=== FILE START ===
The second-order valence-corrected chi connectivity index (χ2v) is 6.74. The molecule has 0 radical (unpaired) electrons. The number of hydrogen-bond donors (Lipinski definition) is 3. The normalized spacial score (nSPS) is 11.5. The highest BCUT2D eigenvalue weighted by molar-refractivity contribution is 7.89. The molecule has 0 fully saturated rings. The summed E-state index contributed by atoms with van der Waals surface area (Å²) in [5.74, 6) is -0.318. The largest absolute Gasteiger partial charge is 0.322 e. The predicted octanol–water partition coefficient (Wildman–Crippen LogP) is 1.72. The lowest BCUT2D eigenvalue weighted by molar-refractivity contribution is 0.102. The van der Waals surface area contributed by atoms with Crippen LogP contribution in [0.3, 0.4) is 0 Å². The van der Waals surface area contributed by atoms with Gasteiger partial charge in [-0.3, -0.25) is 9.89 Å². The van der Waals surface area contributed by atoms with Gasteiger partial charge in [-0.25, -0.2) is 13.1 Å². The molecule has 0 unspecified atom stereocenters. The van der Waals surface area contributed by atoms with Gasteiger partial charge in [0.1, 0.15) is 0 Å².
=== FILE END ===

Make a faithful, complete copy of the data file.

The second-order valence-corrected chi connectivity index (χ2v) is 6.74. The molecule has 0 radical (unpaired) electrons. The number of hydrogen-bond donors (Lipinski definition) is 3. The normalized spacial score (nSPS) is 11.5. The highest BCUT2D eigenvalue weighted by molar-refractivity contribution is 7.89. The molecule has 0 fully saturated rings. The summed E-state index contributed by atoms with van der Waals surface area (Å²) in [5.74, 6) is -0.318. The largest absolute Gasteiger partial charge is 0.322 e. The predicted octanol–water partition coefficient (Wildman–Crippen LogP) is 1.72. The lowest BCUT2D eigenvalue weighted by molar-refractivity contribution is 0.102. The van der Waals surface area contributed by atoms with Crippen LogP contribution in [0.3, 0.4) is 0 Å². The van der Waals surface area contributed by atoms with Gasteiger partial charge in [-0.3, -0.25) is 9.89 Å². The van der Waals surface area contributed by atoms with Gasteiger partial charge in [-0.25, -0.2) is 13.1 Å². The molecule has 0 unspecified atom stereocenters. The van der Waals surface area contributed by atoms with Gasteiger partial charge in [0.1, 0.15) is 0 Å².